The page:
Isiah Meadows me at isiahmeadows.com

Looking for web consulting? Or a new website? Send me an email and we can get started. www.isiahmeadows.com

# Darien Valentine (12 days ago)

I usually say "function function," but yeah ... it’s painful haha. I sometimes work with devs whose experience with ES functions is limited to methods and arrow functions, so "normal function" doesn’t really fly anymore. I’ve considered "classic function," but that probably wouldn’t help much.

I have no good answer to the root question here, but I’ve thought about this a bit. There seem to be many ways we could categorize and name "types of functions" in ES and the best choices probably vary with context / audience.

1. Naming after syntactic productions

The ES spec includes the following relevant named syntactic productions. So the nice thing about using a taxonomy based on syntax is that it minimizes subjective factors and matches up fairly well with how many people think about code:

  • ArrowFunction
  • AsyncArrowFunction
  • AsyncFunctionDeclaration
  • AsyncFunctionExpression
  • AsyncGeneratorDeclaration
  • AsyncGeneratorExpression
  • ClassDeclaration
  • ClassExpression
  • FunctionDeclaration
  • FunctionExpression
  • GeneratorDeclaration
  • GeneratorExpression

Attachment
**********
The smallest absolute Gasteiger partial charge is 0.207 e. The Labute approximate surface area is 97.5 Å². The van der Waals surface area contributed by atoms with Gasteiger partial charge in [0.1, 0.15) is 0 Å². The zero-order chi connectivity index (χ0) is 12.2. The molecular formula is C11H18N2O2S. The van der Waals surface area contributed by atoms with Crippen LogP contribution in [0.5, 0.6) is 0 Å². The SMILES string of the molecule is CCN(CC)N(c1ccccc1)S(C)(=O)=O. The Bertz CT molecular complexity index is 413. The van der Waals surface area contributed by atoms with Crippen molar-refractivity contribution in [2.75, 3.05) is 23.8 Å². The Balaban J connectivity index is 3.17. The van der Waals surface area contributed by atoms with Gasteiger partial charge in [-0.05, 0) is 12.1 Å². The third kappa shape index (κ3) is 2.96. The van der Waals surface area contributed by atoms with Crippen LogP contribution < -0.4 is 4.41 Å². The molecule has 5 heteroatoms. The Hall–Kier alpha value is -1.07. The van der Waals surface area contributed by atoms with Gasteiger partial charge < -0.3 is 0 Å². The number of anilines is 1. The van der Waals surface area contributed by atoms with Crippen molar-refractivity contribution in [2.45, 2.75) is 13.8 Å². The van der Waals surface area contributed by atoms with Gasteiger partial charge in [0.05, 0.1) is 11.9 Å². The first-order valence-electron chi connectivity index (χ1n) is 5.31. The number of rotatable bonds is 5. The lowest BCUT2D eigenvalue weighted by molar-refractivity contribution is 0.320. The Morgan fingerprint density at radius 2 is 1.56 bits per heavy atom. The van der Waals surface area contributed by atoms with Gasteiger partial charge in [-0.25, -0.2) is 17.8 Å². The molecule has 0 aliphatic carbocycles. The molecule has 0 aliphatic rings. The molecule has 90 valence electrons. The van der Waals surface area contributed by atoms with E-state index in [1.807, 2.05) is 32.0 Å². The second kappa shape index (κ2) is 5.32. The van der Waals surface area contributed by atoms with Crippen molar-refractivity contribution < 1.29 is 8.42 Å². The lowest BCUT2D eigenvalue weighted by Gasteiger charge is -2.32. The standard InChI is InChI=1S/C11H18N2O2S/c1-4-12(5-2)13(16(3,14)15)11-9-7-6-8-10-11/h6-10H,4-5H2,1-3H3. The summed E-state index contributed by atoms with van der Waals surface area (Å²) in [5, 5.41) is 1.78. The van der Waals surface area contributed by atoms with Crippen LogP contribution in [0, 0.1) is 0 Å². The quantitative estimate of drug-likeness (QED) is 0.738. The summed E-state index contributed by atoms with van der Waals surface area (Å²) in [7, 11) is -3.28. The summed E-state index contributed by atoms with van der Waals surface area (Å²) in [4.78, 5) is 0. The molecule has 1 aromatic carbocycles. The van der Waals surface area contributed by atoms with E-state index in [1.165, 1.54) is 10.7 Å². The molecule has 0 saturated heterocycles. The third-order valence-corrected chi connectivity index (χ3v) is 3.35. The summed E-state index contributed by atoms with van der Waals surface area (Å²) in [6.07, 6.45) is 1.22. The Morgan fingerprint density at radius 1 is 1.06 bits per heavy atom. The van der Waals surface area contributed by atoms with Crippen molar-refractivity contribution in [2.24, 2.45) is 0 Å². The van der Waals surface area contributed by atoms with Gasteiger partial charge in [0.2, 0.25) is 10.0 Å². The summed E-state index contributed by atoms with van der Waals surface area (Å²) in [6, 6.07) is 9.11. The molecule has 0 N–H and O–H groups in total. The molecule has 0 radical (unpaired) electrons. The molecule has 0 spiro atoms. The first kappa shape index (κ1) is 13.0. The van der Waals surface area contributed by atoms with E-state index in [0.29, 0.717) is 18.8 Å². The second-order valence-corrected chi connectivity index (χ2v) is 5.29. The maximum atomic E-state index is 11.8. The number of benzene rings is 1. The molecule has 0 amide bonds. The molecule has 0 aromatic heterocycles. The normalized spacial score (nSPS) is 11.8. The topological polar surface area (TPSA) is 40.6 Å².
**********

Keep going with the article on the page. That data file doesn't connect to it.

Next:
• MethodDefinition

The ClassDeclaration and ClassExpression ones are a bit fuzzy, since an explicit constructor is a MethodDefinition syntactically, but ClassDeclarations and ClassExpressions without explicit constructor MethodDeclarations do still create functions. In any case, the fact that constructor is a MethodDeclaration is an example of a shortcoming of this approach: a constructor is specifically not usable as a method in the sense that we usually mean, so you really feel the "these are just names for the grammar" factor there.

Another concern might be that syntax is not the only means by which functions are created, so it we don’t get a corresponding name for everything. Use of the four Function constructors, bound function exotic objects, and Proxies are also avenues by which new callable/constructable objects can be created, but they have no syntactic expression, so they might be awkward to categorize along these lines.